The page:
Tints, Shades, and Tones
The most commonly misused terms are tints, shades, and tones. A lot of people often mix up or confuse these three, yet these three have everything to do with how a color appears! To make it simple, here are their descriptions. Memorize them and don’t forget it:
- Tint: The act of lightening a color by adding white to it.
- Shade: The act of darkening a color by adding black to it.
- Tone: Slightly darkening a color by adding gray to it.
If you have improper tints, shades, and tones added to your colors- they will not match each other, even if the color scheme is correct.
Examples of Bad Color Theory
Examples of Good Color Theory
Now, often the most useful guidelines of color theory are the various color schemes(also known as harmonies) you achieve when utilizing the theory properly. Here they are:
Complimentary: Colors that are opposite each other on the color wheel are considered to be complementary colors. Red and green are complementary colors. This creates high contrast images, but if used too much, can be jarring (so use sparingly).
Analogous: Analogous color schemes use colors that are next to each other on the color wheel. This creates serene and comfortable feeling images. Blue and green are analogous colors.
Triadic: A triadic color scheme uses colors that are evenly spaced around the color wheel. This is a vibrant and exciting combination. Green, purple, and orange are triadic.
Split-Complementary: The split-complementary color scheme is a variation of the complementary color scheme. In addition to the base color, it uses the two colors adjacent to its complement. This one tends to feel less jarring and tense than complementary schemes. An example of a split-complementary scheme would be green, purple, and orange.
Rectangle: The rectangle or tetradic color scheme uses four colors arranged into two complementary pairs. This is a very happy scheme. Using red, orange, green, and blue would be an example of the rectangle scheme.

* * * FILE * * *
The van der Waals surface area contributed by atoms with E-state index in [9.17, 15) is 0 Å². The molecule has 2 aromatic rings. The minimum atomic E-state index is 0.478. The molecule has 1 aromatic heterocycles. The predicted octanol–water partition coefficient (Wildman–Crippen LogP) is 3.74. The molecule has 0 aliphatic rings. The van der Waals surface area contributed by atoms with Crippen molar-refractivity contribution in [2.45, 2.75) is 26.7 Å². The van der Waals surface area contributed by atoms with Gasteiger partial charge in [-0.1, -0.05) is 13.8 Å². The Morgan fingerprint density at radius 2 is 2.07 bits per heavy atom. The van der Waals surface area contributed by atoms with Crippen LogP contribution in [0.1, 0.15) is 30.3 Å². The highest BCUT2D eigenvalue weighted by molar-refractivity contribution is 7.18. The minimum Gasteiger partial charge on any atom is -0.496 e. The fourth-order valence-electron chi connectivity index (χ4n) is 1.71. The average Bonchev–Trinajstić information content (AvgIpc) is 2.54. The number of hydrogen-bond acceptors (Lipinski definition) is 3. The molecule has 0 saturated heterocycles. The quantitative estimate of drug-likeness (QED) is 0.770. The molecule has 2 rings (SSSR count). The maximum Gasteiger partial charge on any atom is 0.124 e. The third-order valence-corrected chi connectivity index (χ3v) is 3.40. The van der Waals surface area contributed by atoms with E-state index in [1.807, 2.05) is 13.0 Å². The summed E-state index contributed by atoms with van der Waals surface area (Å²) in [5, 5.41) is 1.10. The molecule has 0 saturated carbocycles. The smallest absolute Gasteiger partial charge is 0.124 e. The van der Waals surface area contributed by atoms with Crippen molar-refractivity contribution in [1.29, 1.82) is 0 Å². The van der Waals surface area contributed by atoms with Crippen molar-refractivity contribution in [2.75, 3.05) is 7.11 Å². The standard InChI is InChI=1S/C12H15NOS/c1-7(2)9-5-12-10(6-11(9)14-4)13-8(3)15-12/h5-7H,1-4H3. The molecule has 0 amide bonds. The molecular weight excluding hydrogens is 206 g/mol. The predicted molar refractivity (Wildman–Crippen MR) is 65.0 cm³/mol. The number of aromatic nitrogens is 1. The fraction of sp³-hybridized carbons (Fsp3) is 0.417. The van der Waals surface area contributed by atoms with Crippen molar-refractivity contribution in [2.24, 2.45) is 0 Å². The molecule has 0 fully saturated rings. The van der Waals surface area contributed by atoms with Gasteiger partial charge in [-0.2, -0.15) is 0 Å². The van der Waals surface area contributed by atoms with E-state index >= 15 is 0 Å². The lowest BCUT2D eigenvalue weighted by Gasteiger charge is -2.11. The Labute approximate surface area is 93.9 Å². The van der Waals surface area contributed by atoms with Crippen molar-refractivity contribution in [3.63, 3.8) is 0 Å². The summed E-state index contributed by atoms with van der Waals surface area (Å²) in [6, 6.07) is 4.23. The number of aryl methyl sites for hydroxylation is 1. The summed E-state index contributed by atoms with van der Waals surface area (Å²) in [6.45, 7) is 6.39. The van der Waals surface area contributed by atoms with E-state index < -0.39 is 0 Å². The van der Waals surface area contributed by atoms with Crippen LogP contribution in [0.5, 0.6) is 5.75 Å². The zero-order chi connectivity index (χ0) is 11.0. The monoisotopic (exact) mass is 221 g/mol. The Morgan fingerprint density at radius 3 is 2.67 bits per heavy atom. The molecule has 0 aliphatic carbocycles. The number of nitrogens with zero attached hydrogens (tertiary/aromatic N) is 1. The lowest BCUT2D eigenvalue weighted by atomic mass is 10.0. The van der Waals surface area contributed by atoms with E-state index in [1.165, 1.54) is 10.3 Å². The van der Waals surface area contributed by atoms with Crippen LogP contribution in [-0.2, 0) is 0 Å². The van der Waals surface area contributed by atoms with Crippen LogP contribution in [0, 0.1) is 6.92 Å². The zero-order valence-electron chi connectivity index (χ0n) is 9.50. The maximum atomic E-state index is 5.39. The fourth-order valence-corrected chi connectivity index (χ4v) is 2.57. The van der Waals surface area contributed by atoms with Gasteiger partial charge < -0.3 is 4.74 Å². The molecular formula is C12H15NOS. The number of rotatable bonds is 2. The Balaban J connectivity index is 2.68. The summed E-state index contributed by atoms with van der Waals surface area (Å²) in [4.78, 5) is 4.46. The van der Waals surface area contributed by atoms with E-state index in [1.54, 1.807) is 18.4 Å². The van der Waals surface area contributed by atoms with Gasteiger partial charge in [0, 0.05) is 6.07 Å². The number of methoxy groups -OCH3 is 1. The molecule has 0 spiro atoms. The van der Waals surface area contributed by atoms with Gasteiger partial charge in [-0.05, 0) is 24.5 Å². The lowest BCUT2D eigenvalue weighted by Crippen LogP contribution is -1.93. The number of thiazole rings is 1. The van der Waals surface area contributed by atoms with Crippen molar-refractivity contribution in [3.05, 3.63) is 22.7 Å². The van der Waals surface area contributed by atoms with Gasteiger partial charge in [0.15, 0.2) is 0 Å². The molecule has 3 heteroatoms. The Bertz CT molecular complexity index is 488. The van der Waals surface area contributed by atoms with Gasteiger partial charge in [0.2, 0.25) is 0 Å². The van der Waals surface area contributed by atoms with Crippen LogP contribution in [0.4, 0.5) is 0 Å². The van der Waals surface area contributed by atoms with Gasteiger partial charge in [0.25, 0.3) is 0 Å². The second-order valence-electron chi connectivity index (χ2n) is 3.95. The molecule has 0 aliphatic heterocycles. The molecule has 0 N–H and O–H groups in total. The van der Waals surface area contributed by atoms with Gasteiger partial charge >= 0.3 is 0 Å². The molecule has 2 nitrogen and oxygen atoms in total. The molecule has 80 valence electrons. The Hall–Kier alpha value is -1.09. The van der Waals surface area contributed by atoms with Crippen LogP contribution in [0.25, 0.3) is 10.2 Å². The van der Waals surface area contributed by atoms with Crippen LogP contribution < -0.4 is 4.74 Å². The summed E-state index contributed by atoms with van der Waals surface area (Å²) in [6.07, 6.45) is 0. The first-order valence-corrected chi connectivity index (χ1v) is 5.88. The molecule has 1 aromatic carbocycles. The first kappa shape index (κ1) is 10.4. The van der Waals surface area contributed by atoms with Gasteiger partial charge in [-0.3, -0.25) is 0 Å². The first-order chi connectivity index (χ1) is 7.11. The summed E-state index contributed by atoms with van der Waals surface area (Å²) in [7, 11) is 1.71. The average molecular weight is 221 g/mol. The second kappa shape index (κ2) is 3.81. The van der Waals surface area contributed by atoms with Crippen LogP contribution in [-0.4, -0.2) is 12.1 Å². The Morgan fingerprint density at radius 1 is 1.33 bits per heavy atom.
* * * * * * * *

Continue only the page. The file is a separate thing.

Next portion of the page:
Square: The square color scheme is similar to the rectangle, but with all four colors spaced evenly around the color circle. Square color schemes work best if you let one color be dominant. An example of a square color scheme would be red, blue, green, and yellow.
Monochromatic: One color in different shades.
How to Use Color Theory in Editing
Color theory shines the brightest in photo editing, especially using Adobe programs such as Lightroom and Photoshop that help make color editing much easier.
Color editing is often referred to as color grading. “Color grading is the process of improving the appearance of an image for presentation in different environments on different devices. Various attributes of an image such as contrast, color, saturation, detail, black level, and white point may be enhanced whether for motion pictures, videos, or still images.”
By using this editing software, you can completely redo or recolor an image, creating your own color scheme that is better suited for your photograph. With this amount of power, it becomes important to understand how colors work together! Most photographs that you see today have been color graded, especially since RAW format images come out very dull and bland color-wise.
In conclusion, studying, understanding, and memorizing color theory is a priceless asset for any photographer.